Reading interferes with my openness. It’s as if I brought a kazoo to the symphony, or blinders to the Grand Canyon. If I need reading to stay focused, I leave the worship room and sit outside.

I use meeting for worship to exercise getting out of my own way and welcoming God, eagerly anticipating change, and accepting “dry” days without discouragement.
—An Iowa Friend

I am one of those folks who look around, making a note of who is and who isn’t present. I think that meeting for worship is a social event, in the sense that we are there for one another; so I like to make eye contact or nod when someone enters. I also like to wink at the kids or wave clandestinely, welcoming their presence. I like to try to note when folks aren’t there so that I can follow up on that later. Are they sick? unhappy? on vacation? We are, after all, ministers to one another. After this ritual of presence, I usually focus on the trees outside.

I try to come to meeting “open.” I like to see if I am led by the collective spirit or by a message given by another Friend. However, I do notice that often I enter meeting with a tone or mood set from my experience of the events of the week—sometimes heavy as with my father’s illness and recent death; or introspective, as with my last child’s graduation. Sometimes this mood is palpable in the meeting as a whole; I think of the weeks leading to the invasion of Iraq and the pall in
the meeting.

I don’t feel I’ve started my week off right unless I’ve been at meeting. Years earlier I noticed while looking out the large east front windows of our meetinghouse that when I closed my eyes I had a remaining visual imprint of the members sitting quietly. This is actually a visual image that I have been able to recall through the week, and it quiets my mind and gives me a calm that meeting imparts.
—An Iowa Friend

I always sit facing the window, because it’s where I can best hear people if they speak. As soon as possible, I try to shut out the mental clutter and listen for whatever (other than distractions) may come from any source—be it somebody speaking, or some still small voice. I don’t ever go to meeting predetermined either to speak or not to speak.
—An Iowa Friend

Having practiced meditation for many years, I generally meditate during meeting by simply focusing and refocusing on my breath—letting go of the sounds; other body sensations; and thoughts, feelings, and images to which the attention naturally and repeatedly wanders. When someone speaks, I try to listen mindfully, with minimal judgment and reactivity, returning my attention to the breath when the person finishes talking. Or I may meditate by just mindfully observing and letting go of the spontaneous flow and passing “show” of the contents of consciousness. The experience is variously relaxing, informing,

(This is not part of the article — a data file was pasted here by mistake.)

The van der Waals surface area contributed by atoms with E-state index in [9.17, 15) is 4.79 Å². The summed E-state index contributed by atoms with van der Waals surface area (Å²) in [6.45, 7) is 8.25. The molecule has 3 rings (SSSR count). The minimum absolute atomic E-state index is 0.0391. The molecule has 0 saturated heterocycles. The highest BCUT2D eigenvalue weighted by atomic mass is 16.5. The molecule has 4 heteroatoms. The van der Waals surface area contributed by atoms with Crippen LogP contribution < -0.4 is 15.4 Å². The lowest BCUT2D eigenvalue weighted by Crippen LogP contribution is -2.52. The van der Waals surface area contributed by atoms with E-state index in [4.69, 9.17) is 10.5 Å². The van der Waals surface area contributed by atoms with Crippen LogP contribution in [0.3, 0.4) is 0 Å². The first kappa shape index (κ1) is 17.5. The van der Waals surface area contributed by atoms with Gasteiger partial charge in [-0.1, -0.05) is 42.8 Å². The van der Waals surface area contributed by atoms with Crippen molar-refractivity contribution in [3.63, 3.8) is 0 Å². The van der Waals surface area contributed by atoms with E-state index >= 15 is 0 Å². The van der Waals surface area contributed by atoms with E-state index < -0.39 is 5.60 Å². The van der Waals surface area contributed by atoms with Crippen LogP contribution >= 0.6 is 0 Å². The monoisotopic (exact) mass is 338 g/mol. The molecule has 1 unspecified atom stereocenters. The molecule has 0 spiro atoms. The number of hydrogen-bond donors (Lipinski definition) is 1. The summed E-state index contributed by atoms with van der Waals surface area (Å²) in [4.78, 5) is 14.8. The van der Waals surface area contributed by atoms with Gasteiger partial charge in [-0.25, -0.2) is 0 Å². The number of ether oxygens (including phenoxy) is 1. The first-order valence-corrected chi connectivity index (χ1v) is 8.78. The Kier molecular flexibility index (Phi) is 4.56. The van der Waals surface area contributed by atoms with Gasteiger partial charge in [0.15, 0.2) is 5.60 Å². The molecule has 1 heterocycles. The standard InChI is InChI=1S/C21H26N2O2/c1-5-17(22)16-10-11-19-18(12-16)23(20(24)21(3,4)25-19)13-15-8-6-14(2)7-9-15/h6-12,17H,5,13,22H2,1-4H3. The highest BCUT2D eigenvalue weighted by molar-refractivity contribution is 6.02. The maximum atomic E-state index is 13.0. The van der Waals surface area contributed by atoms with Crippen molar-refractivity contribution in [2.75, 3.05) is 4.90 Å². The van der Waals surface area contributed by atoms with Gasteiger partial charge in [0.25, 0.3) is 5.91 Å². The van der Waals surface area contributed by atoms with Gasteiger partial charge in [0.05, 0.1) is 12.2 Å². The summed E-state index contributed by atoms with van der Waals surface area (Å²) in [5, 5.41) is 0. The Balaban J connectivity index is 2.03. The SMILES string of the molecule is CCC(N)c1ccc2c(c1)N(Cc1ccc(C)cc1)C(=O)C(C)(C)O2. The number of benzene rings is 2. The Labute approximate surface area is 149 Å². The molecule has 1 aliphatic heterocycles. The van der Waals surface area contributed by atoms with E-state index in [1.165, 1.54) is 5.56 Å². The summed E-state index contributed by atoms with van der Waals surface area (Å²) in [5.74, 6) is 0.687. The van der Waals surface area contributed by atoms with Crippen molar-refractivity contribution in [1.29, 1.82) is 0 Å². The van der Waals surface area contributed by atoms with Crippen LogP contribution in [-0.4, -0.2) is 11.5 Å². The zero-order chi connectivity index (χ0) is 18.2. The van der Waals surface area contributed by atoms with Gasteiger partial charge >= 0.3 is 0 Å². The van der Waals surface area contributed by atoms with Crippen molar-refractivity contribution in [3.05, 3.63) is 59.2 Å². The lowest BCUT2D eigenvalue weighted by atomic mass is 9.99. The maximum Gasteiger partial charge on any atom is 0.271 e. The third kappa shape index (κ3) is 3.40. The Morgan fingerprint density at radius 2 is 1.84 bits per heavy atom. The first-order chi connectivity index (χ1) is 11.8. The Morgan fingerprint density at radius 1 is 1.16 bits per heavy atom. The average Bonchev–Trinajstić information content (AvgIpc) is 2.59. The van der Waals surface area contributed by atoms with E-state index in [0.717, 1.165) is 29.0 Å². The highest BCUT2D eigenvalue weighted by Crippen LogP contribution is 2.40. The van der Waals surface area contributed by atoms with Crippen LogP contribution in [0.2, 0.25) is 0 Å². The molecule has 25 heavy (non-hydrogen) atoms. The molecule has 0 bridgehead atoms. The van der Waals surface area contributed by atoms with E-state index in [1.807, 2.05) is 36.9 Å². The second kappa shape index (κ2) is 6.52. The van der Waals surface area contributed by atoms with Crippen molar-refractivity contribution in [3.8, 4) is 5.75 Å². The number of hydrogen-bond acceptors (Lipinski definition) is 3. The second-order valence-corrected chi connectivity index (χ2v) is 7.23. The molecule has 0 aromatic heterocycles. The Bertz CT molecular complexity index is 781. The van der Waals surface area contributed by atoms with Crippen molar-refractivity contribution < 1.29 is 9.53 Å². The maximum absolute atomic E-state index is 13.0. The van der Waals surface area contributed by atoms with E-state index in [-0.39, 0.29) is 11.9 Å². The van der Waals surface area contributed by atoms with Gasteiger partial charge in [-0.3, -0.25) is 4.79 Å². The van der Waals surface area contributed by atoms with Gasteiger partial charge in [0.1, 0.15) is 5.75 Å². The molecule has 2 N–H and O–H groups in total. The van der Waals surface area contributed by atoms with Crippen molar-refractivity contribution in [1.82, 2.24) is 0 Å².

and inspiring.
—An Iowa Friend

For the first ten minutes or so I quietly look around and experience my surroundings, especially the other people who are arriving. I find this very helpful for my later worship, and it keeps me from getting annoyed at late‐comers. Then I close my eyes and do a centering exercise and/or centering prayer, which sometimes leads me to deep, expectant waiting—and sometimes not. If I can’t center, I just let my mind wander. Often messages help to center me, even if I don’t consciously “like” the message. On rare occasions, I am led to give a message.

Like therapy, no one hour (except once in a very long while) makes a big difference; but over time, that hour is transformative and extremely important in my life, so I try to be regular in my attendance.
—A New York Friend

I usually sit in the first row. I generally close my eyes for the first 10 to 20 minutes, letting my thoughts wander. Sometimes I open my eyes briefly as others enter, though I don’t take much conscious notice.

Meeting for worship often feels like an hour’s oasis in a world that is filled with too much violence, incivility, hurriedness, and information overload. Being amongst others who are choosing to remove themselves— even for just an hour—from all of that helps me to recharge and to be able to face it all again for another week.
—An Iowa Friend

The difference that meeting for worship makes happens over a long period of time. I know, having been a Quaker for 35 years, that I am more centered, less judgmental, less prideful, and less anxious than I had been. Quakerism has taught me a process by which I can discern and make decisions.
—A Colorado Friend